Five simple tips to recession-proof your business.
A pandemic, high inflation, supply chain issues, and the possibility of an impending recession have made it clear that preparing your business for the unexpected is vital.
Canadian economists forecast a recession this year but state that the Bank of Canada (BoC) is actively working to avoid or lessen its impact.
Whether or not a recession is on the horizon, small and medium-sized enterprises can only gain from recession-proofing their businesses. Here are five simple tips that you can use to prepare.
A recession is defined as two consecutive quarters of negative Gross Domestic Product (GDP). Still, other factors can come into play, such as a rise in the unemployment rate or consumer debt
Recessions are more manageable for businesses with a cash reserve, a strong credit profile, and low cash outflow
Staying informed, analyzing cash flow, improving cash reserves, reducing expenses, and planning are a few efficient ways to prepare and weather your business from the impacts of a recession
How to Prepare Your Business for a Recession
While recessions are typically foreseeable, even professionals find it challenging to forecast what impact they will have on the economy. There’s no one-size-fits-all approach to a preparation strategy, but here are five tips any business can use to prepare for hard economic times.
1. Stay Informed
Economic downturns are often foreseeable due to various recession indicators, such as a decline in GDP, rising unemployment, an increase in national debt, or a decline in production.
Staying informed can help you foresee these trends and can help you prepare your business, develop an understanding of where your business stands, and predict how much time you have to prepare.
2. Analyze Cash Flow
According to TriNet, 82% of businesses with cash mismanagement issues fail. Since cash inflow and outflow can change dramatically during an economic slump, Canadians usually have less money to spend.
A cash flow statement can also show you where to trim unnecessary expenses. It will also help you understand how much you can contribute to reinforcing your cash flow reserve, which is pivotal if a recession lasts longer than expected.
3. Reduce Expenses
Reducing monthly expenses that do not impact the business can help you free up money.
One common way of achieving this is by reducing your accounts receivable risk, along with renegotiating payment and credit terms with your vendors and customers.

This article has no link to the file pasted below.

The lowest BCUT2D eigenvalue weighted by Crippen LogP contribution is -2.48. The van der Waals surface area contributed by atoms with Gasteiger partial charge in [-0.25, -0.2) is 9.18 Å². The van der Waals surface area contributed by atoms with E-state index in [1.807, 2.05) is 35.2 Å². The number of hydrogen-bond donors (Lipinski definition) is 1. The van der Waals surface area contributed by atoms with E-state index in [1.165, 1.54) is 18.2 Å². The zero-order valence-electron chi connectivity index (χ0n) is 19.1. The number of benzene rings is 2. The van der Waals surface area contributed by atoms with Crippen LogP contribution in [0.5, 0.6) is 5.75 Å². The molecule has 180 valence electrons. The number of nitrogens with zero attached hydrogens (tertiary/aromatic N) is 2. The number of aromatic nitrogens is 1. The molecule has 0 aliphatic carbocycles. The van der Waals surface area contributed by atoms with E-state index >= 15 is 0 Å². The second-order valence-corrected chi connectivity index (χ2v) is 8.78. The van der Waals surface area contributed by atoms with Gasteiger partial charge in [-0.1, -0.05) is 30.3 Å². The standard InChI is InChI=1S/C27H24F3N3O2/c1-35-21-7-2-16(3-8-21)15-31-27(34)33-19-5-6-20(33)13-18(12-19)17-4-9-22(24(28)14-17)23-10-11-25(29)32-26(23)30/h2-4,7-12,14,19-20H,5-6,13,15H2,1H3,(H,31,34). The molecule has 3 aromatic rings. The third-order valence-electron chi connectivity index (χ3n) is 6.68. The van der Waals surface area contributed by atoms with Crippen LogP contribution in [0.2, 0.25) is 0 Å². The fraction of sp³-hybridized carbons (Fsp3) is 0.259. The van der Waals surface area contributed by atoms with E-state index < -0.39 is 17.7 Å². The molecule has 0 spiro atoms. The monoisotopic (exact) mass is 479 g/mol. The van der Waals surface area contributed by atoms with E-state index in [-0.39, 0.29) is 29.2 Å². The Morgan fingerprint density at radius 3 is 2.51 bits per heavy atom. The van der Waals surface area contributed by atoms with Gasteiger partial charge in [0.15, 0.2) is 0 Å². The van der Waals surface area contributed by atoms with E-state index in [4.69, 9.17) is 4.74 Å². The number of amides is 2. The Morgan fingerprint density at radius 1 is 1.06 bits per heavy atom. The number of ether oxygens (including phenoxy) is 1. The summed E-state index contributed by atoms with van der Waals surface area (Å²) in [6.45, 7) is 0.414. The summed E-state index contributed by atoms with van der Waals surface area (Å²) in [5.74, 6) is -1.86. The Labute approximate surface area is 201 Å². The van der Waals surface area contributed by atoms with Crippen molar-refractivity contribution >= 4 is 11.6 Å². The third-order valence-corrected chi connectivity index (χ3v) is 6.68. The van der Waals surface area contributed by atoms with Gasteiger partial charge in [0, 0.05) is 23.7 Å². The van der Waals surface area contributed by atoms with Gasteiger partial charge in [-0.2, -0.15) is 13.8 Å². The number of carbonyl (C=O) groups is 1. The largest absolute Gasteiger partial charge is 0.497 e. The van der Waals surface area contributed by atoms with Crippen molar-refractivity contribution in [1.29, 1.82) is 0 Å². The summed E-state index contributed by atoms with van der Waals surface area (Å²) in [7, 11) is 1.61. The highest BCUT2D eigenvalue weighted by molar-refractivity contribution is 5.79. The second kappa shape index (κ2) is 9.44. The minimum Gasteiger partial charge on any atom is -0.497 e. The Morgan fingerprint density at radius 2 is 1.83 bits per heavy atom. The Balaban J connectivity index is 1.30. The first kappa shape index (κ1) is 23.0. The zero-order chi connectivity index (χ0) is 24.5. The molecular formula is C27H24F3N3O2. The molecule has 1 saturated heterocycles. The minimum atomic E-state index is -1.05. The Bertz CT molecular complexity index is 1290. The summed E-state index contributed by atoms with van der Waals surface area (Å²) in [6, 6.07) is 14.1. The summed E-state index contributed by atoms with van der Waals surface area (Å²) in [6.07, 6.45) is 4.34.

Reducing your expenses will free up capital to build or improve cash reserves.
4. Build or Improve Cash Reserves
Building a cash reserve or improving upon an established one is essential for small and medium-sized businesses, as it creates access to liquid assets and eliminates the need to borrow capital.
Start building or improving a cash reserve with a target in mind in correlation to your monthly expenses. Setting a goal can include all the immediate expenses you require your business to operate.
Meeting a reasonable monthly goal will help you build or improve your cash reserve.
5. Create a Strategy to Increase Profitability
Recession-proofing insulates your business from the economic impacts, but finding ways to increase cash flow will help fill in the gaps if you have to cut costs.
This is the part where business owners can get creative. Some of the leading methods of increasing cash flow can include:
Offer new products or services to new and existing customers, or find tactics to upsell, cross-sell, or diversify
Creating an online store and expanding your customer outreach through various digital marketing methods, such as newsletters, paid advertising, social media marketing, and SEO
Final Thoughts: How to Prepare Your SME for a Recession
There’s no better time than the present to start preparing your small business for a recession. While surviving a recession can seem challenging, even daunting, recessions are manageable in most cases.
And, if things take unexpected turns, you can always consider government grants or business financing products, such as business loans or lines of credit with reasonable interest rates, to help you maneuver economic uncertainty or any other events beyond your control.
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